$ cat icehouseOB.yaml

icehouse:
overrides:
openstack-origin: "cloud:trusty-icehouse"
source: "distro"
services:
ceph:
charm: "cs:trusty/ceph-27"
num_units: 3
constraints: tags=physical
options:
fsid: "9e7aac42-4bf4-11e3-b4b7-5254006a039c"
"monitor-secret": AQAAvoJSOAv/NRAAgvXP8d7iXN7lWYbvDZzm2Q==
"osd-devices": "/srv"
"osd-reformat": "yes"
annotations:
"gui-x": "2648.6688842773438"
"gui-y": "708.3873901367188"
keystone:
charm: "cs:trusty/keystone-5"
num_units: 1
constraints: tags=physical
options:
"admin-password": "admin"
"admin-token": "admin"
annotations:
"gui-x": "2013.905517578125"
"gui-y": "75.58013916015625"
"nova-compute":
charm: "cs:trusty/nova-compute-3"
num_units: 3
constraints: tags=physical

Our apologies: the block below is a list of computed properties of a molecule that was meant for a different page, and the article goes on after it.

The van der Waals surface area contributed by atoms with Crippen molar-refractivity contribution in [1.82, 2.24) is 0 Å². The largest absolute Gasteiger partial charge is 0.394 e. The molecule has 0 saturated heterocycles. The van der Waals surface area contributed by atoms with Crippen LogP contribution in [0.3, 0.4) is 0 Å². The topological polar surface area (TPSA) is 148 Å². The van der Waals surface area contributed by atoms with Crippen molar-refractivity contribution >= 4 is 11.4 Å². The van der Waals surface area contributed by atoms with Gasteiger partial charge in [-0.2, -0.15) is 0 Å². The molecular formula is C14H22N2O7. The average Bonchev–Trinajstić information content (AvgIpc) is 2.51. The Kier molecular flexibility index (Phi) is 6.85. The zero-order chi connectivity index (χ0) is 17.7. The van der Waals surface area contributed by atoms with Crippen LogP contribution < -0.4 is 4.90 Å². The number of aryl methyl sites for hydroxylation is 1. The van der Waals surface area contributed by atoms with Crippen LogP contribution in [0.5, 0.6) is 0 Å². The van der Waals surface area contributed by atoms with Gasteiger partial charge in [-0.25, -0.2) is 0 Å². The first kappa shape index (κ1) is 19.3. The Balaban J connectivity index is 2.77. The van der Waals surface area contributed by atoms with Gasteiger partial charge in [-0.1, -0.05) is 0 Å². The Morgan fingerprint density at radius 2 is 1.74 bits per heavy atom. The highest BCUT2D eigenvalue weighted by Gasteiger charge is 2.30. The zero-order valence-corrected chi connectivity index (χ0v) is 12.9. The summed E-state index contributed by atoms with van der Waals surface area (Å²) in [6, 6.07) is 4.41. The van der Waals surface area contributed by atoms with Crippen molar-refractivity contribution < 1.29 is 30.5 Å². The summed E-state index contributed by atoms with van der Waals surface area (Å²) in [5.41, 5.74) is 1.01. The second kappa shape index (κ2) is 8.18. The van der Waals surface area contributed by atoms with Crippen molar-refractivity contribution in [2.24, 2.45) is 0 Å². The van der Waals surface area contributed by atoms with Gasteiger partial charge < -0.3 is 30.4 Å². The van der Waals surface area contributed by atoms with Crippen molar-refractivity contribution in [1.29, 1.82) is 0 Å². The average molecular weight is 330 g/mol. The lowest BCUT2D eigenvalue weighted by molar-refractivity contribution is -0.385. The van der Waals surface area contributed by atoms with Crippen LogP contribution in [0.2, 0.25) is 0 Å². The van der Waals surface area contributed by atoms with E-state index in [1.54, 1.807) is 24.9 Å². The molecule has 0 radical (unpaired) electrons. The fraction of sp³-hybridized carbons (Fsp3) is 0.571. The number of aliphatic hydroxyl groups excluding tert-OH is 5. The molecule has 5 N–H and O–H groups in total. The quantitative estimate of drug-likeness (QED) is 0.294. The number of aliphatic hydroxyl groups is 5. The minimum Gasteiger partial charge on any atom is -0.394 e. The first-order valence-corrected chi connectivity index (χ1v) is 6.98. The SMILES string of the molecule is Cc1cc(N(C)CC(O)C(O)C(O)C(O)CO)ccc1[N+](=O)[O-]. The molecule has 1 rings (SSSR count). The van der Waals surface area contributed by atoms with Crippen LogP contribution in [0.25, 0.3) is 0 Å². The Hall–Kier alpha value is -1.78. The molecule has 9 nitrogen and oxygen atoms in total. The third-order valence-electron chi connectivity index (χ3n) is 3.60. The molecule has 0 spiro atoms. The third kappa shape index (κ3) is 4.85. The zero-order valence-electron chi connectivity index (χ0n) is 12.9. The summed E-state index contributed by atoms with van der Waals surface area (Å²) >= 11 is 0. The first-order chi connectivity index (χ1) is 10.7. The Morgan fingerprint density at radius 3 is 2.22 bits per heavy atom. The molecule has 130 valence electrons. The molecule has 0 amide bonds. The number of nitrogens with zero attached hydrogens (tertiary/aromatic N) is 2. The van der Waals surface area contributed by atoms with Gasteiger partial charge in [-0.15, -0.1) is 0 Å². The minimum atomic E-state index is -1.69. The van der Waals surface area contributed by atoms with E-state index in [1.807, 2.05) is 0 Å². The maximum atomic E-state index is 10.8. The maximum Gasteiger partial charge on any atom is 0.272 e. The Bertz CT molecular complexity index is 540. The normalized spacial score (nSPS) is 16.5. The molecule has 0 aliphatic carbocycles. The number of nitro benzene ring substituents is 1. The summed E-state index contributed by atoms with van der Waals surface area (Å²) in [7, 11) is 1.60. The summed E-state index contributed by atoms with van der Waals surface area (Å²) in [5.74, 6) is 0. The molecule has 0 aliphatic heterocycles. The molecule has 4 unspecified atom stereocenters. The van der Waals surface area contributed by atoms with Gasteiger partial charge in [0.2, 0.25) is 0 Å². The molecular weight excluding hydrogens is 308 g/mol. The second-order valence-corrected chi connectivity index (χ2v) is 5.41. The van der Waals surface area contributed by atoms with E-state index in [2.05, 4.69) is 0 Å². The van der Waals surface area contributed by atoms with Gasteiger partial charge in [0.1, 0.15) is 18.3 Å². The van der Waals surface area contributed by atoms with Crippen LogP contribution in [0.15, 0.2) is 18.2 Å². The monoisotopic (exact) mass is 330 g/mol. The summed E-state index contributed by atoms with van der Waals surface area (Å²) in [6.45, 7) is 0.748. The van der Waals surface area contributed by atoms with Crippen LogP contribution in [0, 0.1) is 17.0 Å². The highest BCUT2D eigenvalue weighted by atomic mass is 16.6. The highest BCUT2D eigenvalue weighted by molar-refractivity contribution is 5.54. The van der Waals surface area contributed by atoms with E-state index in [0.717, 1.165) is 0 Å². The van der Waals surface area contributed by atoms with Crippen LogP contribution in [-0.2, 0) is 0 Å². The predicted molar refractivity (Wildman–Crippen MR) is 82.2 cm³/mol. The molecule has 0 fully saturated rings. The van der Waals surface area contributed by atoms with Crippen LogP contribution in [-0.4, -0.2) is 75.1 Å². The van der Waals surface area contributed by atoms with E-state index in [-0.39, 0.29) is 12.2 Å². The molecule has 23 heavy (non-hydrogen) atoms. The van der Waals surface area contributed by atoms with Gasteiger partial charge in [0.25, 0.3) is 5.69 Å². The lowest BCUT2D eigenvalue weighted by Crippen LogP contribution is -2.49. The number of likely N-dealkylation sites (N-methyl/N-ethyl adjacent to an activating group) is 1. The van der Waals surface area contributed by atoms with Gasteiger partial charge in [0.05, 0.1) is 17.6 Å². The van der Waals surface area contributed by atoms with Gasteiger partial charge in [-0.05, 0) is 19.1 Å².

to: [ceph=0, ceph=1, ceph=2]
options:
"flat-interface": eth0
annotations:
"gui-x": "776.1040649414062"
"gui-y": "-81.22811031341553"
"neutron-gateway":
charm: "cs:trusty/quantum-gateway-3"
num_units: 1
constraints: tags=virtual
options:
ext-port: eth1
instance-mtu: 1400
annotations:
"gui-x": "329.0572509765625"
"gui-y": "46.4658203125"
"nova-cloud-controller":
charm: "cs:trusty/nova-cloud-controller-41"
num_units: 1
constraints: tags=physical
options:
"network-manager": Neutron
annotations:
"gui-x": "1388.40185546875"
"gui-y": "-118.01156234741211"
rabbitmq:
charm: "cs:trusty/rabbitmq-server-4"
num_units: 1
to: mysql
annotations:
"gui-x": "633.8120727539062"
"gui-y": "862.6530151367188"
glance:
charm: "cs:trusty/glance-3"
num_units: 1
to: nova-cloud-controller
annotations:
"gui-x": "1147.3269653320312"
"gui-y": "1389.5643157958984"
cinder:
charm: "cs:trusty/cinder-4"
num_units: 1
to: nova-cloud-controller
options:
"block-device": none
annotations:
"gui-x": "1752.32568359375"
"gui-y": "1365.716194152832"
"ceph-radosgw":
charm: "cs:trusty/ceph-radosgw-3"
num_units: 1